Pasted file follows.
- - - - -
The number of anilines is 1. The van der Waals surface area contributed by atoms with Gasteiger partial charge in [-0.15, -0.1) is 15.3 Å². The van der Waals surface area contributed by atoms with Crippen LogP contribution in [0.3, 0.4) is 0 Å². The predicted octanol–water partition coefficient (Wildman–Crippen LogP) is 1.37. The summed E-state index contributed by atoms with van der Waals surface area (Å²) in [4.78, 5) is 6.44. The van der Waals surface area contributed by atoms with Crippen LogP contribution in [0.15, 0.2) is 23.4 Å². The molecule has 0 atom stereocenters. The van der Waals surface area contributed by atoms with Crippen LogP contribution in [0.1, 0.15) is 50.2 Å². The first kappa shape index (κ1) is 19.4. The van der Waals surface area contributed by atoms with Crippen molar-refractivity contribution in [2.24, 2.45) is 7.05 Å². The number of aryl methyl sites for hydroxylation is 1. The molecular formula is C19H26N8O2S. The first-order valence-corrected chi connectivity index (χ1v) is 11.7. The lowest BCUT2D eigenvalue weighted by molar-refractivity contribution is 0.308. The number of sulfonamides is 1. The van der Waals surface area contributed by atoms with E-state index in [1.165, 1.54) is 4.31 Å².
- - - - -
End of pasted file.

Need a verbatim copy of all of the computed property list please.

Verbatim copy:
The number of anilines is 1. The van der Waals surface area contributed by atoms with Gasteiger partial charge in [-0.15, -0.1) is 15.3 Å². The van der Waals surface area contributed by atoms with Crippen LogP contribution in [0.3, 0.4) is 0 Å². The predicted octanol–water partition coefficient (Wildman–Crippen LogP) is 1.37. The summed E-state index contributed by atoms with van der Waals surface area (Å²) in [4.78, 5) is 6.44. The van der Waals surface area contributed by atoms with Crippen LogP contribution in [0.15, 0.2) is 23.4 Å². The molecule has 0 atom stereocenters. The van der Waals surface area contributed by atoms with Crippen LogP contribution in [0.1, 0.15) is 50.2 Å². The first kappa shape index (κ1) is 19.4. The van der Waals surface area contributed by atoms with Crippen molar-refractivity contribution in [2.24, 2.45) is 7.05 Å². The number of aryl methyl sites for hydroxylation is 1. The molecular formula is C19H26N8O2S. The first-order valence-corrected chi connectivity index (χ1v) is 11.7. The lowest BCUT2D eigenvalue weighted by molar-refractivity contribution is 0.308. The number of sulfonamides is 1. The van der Waals surface area contributed by atoms with E-state index in [1.165, 1.54) is 4.31 Å².